“A lot us go for the brakes just for reassurance, but if you can keep the momentum on board and let the car roll through a corner or through a roundabout because it’s clear, then your momentum is preserved and you don’t have to keep hitting the power.
“If you find that you are using the brakes harder, it’s normally because you are in a hurry.”
And driving styles need to differ according to the type of road we are on, as Mark explained: “The problem with motorway driving is that other motorists get in the way. So, if you leave a gap, somebody will fill it - usually by overtaking on the inside. So you end up going further and further back.
“If you can be in a train, it punches a hole in the air. If you can stay far enough back it will use less fuel. This is where slipstreaming comes in. We have to be a little bit careful as anyone coaching driving techniques has to maintain safety at all times. If you are sitting behind a truck, then the truck breaks the air. It’s a technique used in motorsport, but obviously you must not get too close. A slipstream will work from an articulated lorry even if you are ten car lengths behind it which would be a safe distance.
“You will also go slightly slower as the truck will be doing less speed. You must be careful, but it is a benefit especially if it’s really windy as the truck makes a big hole in the air. Therefore your car doesn’t have to break through the same volume of air. It’s like the parting of the Red Sea.
“On twisting lanes, if you want to save fuel, hoofing it then braking is not the way to do it. If you can find a speed where you use as little power as possible and maintain it, that is the best way to preserve fuel.
“And if you can see there is nothing coming then straighten out the road. Always take a line if you.”
This means to find a straight driving line rather than going round every twist and turn sticking to your side of the road. But this is clearly only achievable if there are no oncoming vehicles.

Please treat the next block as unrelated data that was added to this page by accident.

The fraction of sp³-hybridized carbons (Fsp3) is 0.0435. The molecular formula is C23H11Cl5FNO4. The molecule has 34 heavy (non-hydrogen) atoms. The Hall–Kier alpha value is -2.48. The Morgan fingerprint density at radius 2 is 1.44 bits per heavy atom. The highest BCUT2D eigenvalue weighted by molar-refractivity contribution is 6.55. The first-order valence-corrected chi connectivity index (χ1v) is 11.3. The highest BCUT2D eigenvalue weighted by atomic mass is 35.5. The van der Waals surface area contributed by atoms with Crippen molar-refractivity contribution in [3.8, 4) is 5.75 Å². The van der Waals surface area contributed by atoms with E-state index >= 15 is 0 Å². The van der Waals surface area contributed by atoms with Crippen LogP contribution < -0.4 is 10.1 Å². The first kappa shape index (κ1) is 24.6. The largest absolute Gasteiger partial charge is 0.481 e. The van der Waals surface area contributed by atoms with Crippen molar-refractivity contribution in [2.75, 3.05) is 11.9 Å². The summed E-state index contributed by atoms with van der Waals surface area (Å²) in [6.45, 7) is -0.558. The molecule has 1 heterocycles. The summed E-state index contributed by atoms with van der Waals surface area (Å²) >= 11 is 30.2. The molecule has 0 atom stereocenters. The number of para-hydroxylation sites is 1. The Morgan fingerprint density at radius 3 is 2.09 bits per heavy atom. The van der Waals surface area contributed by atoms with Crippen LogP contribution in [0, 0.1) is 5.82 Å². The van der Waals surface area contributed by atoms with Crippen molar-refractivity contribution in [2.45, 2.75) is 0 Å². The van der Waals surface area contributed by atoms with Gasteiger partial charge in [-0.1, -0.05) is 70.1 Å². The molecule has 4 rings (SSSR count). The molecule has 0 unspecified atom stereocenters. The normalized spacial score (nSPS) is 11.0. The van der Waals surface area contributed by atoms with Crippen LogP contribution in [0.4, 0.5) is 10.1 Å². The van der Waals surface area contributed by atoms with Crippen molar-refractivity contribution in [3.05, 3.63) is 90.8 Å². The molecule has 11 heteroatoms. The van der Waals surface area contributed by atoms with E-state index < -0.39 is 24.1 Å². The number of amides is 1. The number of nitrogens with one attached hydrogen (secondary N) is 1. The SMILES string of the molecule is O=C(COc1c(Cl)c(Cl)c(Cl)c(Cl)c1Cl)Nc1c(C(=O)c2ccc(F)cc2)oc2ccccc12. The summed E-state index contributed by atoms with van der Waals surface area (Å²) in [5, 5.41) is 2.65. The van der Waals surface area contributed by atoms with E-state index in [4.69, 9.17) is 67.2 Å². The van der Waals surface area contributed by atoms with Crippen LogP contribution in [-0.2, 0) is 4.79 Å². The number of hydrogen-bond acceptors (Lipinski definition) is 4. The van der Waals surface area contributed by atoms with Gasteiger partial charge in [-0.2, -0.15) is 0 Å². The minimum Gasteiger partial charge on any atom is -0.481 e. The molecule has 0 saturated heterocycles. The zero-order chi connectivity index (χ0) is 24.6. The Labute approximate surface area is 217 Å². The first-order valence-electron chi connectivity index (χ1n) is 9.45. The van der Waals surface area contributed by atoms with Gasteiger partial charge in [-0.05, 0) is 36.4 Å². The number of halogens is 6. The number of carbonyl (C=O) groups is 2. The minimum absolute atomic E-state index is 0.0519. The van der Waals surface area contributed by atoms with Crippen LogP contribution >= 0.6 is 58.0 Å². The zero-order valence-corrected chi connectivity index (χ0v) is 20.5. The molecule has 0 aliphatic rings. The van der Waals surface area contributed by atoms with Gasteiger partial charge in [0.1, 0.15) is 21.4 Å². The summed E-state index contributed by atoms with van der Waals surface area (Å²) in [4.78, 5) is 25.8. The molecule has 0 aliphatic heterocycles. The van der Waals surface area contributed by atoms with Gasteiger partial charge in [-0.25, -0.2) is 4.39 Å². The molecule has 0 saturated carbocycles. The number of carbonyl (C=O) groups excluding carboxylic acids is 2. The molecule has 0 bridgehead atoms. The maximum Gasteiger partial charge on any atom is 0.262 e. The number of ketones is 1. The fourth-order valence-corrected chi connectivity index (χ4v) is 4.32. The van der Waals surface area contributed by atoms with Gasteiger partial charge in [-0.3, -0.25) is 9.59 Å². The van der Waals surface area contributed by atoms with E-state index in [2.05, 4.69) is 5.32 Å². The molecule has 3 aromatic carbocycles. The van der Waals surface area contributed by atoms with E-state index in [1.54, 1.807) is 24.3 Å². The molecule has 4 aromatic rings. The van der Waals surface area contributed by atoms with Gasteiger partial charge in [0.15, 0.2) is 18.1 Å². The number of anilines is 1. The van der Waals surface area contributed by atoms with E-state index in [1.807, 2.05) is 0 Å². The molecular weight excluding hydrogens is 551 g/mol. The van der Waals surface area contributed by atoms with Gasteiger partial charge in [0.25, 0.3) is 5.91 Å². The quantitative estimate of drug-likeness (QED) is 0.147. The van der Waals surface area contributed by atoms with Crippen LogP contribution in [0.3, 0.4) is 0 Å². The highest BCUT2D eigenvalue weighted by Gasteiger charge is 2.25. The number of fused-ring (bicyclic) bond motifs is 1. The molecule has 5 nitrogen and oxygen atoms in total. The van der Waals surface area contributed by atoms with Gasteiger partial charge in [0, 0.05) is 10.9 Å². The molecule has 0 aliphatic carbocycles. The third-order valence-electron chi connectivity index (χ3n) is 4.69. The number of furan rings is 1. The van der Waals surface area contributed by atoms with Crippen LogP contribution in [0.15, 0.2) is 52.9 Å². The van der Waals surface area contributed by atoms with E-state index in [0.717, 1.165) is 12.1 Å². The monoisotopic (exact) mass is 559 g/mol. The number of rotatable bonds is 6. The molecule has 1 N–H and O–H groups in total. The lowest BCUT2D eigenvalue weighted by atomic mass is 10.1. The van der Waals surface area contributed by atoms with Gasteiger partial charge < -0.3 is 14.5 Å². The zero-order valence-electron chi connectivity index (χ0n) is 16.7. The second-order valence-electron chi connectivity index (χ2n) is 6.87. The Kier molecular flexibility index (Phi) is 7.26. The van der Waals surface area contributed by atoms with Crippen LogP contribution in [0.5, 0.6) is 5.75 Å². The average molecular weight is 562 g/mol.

Mark said: “Straighten out the bends as long as you can see far enough ahead. It gives you a better view and you have less tyre drag. You will keep the momentum going as you have made the corners less tight.
“Once again, we come back to looking ahead and bringing your gaze up. If you are distracted or busy, it’s a normal human instinct to bring the gaze back. You only look up if you don’t feel threatened by factors such as going too fast. The more you can see the more confident you will be.”
Speed is another area to look at when trying to conserve fuel. And sometimes gunning it down a motorway doesn’t really make that much sense.
Mark said: “If you cruise at 50mph rather than 70mph and look at the fuel consumption, your range will increase due to the aerodynamics. You have to push the car harder through the air and the extra tyre drag at speed really impacts on the efficiency. So, just driving a little slower makes a huge difference, although I know people will just complain about the time.
“But if you stick at about 50mph on a motorway rather than 90mph, you actually get there about five minutes later. You don’t gain anywhere near the time back that people think.”
With lots of advice to go away and think about, it seemed there was one very clear message from Mark and that was to stay focused and plan ahead. He added: “Keep your gaze up. We don’t look up enough and generally tickle the accelerator. Instead, we tend to plant it and then look where we’re going and then manage it by having to brake hard. This is anything but efficient. Simply look and plan ahead.”